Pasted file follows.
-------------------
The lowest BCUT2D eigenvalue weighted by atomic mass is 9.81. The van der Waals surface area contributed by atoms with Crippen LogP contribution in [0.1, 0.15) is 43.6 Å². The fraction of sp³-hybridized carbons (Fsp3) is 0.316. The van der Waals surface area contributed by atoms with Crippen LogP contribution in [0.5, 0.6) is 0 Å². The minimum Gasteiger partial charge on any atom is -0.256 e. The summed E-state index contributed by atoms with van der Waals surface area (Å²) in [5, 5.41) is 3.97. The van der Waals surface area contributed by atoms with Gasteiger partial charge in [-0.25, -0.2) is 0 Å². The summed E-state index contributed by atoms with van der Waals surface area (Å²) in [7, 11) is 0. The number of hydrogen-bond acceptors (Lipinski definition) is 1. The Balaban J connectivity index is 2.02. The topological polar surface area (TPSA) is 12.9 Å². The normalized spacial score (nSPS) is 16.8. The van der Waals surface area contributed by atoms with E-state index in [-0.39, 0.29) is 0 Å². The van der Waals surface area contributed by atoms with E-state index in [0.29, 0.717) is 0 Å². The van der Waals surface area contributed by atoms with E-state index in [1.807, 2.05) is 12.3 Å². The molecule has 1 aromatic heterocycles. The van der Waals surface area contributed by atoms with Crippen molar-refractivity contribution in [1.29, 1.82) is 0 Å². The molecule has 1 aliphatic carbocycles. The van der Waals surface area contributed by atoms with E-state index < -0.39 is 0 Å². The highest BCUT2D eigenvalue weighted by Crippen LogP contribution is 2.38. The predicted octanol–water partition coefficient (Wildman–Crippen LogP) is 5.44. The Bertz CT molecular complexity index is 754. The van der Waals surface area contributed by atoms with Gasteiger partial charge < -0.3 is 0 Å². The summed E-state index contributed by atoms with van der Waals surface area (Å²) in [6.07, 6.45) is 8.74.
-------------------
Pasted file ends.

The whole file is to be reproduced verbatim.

The lowest BCUT2D eigenvalue weighted by atomic mass is 9.81. The van der Waals surface area contributed by atoms with Crippen LogP contribution in [0.1, 0.15) is 43.6 Å². The fraction of sp³-hybridized carbons (Fsp3) is 0.316. The van der Waals surface area contributed by atoms with Crippen LogP contribution in [0.5, 0.6) is 0 Å². The minimum Gasteiger partial charge on any atom is -0.256 e. The summed E-state index contributed by atoms with van der Waals surface area (Å²) in [5, 5.41) is 3.97. The van der Waals surface area contributed by atoms with Gasteiger partial charge in [-0.25, -0.2) is 0 Å². The summed E-state index contributed by atoms with van der Waals surface area (Å²) in [7, 11) is 0. The number of hydrogen-bond acceptors (Lipinski definition) is 1. The Balaban J connectivity index is 2.02. The topological polar surface area (TPSA) is 12.9 Å². The normalized spacial score (nSPS) is 16.8. The van der Waals surface area contributed by atoms with E-state index in [-0.39, 0.29) is 0 Å². The van der Waals surface area contributed by atoms with E-state index in [0.29, 0.717) is 0 Å². The van der Waals surface area contributed by atoms with E-state index in [1.807, 2.05) is 12.3 Å². The molecule has 1 aromatic heterocycles. The van der Waals surface area contributed by atoms with Crippen molar-refractivity contribution in [1.29, 1.82) is 0 Å². The molecule has 1 aliphatic carbocycles. The van der Waals surface area contributed by atoms with E-state index < -0.39 is 0 Å². The highest BCUT2D eigenvalue weighted by Crippen LogP contribution is 2.38. The predicted octanol–water partition coefficient (Wildman–Crippen LogP) is 5.44. The Bertz CT molecular complexity index is 754. The van der Waals surface area contributed by atoms with Gasteiger partial charge < -0.3 is 0 Å². The summed E-state index contributed by atoms with van der Waals surface area (Å²) in [6.07, 6.45) is 8.74.